Red Pill Review: Dull Aftertaste – Moviehole

ByDonald L. Leech

Dec 3, 2021


With current events involving race and class hot on the lips, red pill use this chance to delve into the strange world of the horror genre.

red pill has been described as a backing piece to the critically acclaimed film Get out, director Tonya Pinkins attempts to use the horror genre to explore topics about race and the racist institutions that litter not only America, but the world. red pill really tries to be weird and as scary as possible, as it seeks to create an odd atmosphere (we even get a tasty little glimpse of what might be in store during the pre-credit opening scene), but I couldn’t help but think about the fact that he was trying a little too much to be eccentric and unusual, just for some sort of mysticism. It does not have the authentic fluidity of this cult similar to that of films such as Get out Where Environment a – which is hard to do, I know.

red pill taking place on the eve of the 2020 election, a group of six progressive adults are heading to the Red Country for a weekend retreat, with a carefree demeanor and childish naivety the group will soon experience a very warm and strange welcome from the share of the inhabitants. Even with the constant red flags appearing one after another (the color red is really magnified as a signifier for Republican control throughout), the group has no idea what is about to hit them.

The film attempts to be incredibly current, making sure to structure around current social and racial events, though it does feel incredibly strong talking about such issues, almost aggressively making you realize it’s happening, and if you don’t hear them the first time around, don’t worry because they’re sure to mention it over and over again throughout the movie. red pill differs from similar horror movies in that it features a group of middle-aged people, from different ethnic backgrounds, instead of the unlucky screaming teenagers. Problem is, these adults try so deliberately, thinking they’re cool and trendy, that it just gets a little too… disgusting.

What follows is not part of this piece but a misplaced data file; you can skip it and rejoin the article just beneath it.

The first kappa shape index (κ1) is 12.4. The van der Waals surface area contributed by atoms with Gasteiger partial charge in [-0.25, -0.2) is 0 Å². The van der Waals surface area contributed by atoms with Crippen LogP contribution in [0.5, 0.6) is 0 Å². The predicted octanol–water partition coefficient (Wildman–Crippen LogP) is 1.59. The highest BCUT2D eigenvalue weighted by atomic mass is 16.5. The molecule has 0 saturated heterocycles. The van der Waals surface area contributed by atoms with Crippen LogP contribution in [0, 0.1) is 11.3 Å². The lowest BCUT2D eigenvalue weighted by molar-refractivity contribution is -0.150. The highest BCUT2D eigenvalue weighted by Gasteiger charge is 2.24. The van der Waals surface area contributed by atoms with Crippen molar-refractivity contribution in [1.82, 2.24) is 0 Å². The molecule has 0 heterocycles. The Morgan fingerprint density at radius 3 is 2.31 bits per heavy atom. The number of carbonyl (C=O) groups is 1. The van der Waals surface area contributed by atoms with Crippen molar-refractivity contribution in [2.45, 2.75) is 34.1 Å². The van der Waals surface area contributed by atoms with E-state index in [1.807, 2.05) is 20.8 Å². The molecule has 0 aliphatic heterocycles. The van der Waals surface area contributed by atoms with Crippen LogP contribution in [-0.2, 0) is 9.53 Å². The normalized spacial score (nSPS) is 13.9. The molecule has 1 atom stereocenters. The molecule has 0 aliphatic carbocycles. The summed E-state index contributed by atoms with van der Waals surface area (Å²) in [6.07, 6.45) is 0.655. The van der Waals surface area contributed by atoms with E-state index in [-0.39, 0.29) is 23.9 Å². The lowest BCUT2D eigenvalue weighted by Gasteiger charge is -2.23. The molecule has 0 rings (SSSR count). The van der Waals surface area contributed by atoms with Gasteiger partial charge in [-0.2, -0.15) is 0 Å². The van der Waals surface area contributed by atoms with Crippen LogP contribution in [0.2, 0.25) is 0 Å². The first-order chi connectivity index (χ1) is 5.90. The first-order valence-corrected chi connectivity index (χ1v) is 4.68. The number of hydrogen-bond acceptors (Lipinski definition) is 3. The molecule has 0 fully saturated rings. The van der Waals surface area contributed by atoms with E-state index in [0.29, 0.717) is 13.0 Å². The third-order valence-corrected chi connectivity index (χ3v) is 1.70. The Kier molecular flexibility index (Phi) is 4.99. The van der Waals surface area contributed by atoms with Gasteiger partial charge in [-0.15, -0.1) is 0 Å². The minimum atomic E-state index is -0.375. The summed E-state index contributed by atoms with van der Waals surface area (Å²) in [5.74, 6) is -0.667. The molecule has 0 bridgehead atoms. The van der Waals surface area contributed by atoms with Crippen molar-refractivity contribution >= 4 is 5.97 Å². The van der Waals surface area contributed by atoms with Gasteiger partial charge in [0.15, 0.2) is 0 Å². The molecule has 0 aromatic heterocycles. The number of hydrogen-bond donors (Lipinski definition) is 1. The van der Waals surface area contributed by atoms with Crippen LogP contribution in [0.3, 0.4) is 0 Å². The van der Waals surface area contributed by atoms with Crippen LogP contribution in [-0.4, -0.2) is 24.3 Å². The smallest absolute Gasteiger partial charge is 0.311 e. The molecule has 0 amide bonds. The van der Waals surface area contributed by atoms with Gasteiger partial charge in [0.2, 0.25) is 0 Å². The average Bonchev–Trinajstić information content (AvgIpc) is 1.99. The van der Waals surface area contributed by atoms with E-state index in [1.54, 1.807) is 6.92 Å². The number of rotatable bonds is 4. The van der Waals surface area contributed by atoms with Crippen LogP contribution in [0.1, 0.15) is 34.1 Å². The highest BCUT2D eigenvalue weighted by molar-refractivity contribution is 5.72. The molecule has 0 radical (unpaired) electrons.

One of the biggest issues I’ve had with red pill Did her insistence on being too weird and experimental, and way too dramatic in general – did she feel it had to be that way for it to be effective? Trying to copy the aura and clichés of the more successful movies of the past – I know it was created on a low budget, but it wasn’t half cheesy at times. The movie incorporated lucid dreaming sequences in another attempt to be super weird, they just looked like film school, and I should know that because I went to film school.

Looking at the cast, you’d assume the performances would be at least strong, a plethora of acting talent with hit show credits like ounce and Fear the living dead is a sure-fire way to give the movie a boost, isn’t it? Well it wasn’t, but I’m sure the cast wasn’t helped by a storyline full of pretentious and at times ridiculous dialogue. The chemistry seemed a bit forced too, and when they weren’t complaining about the tyrannical white race, they were screaming bloody murder and doing stupid stuff – I could’ve sworn they were the stupid, fanciful teens of the norm. ‘horror.

red pill was a bit of a disappointment to put it mildly, a film filled with truthful messages and topics, and using the cult neighborhood as a depiction of the disturbing social circles that litter our world, and yet it felt very aggressive with those views. It wasn’t even shot so cleanly; too dependent on the shaking of the camera which tries to help its suspense and this “strange” feeling. There was just too much going wrong and not much, I understand the messages that are explored (and these are messages to listen to) but the way they were presented was a bit too much, the subtlety in the horror movies can be much more effective than a slap in the face.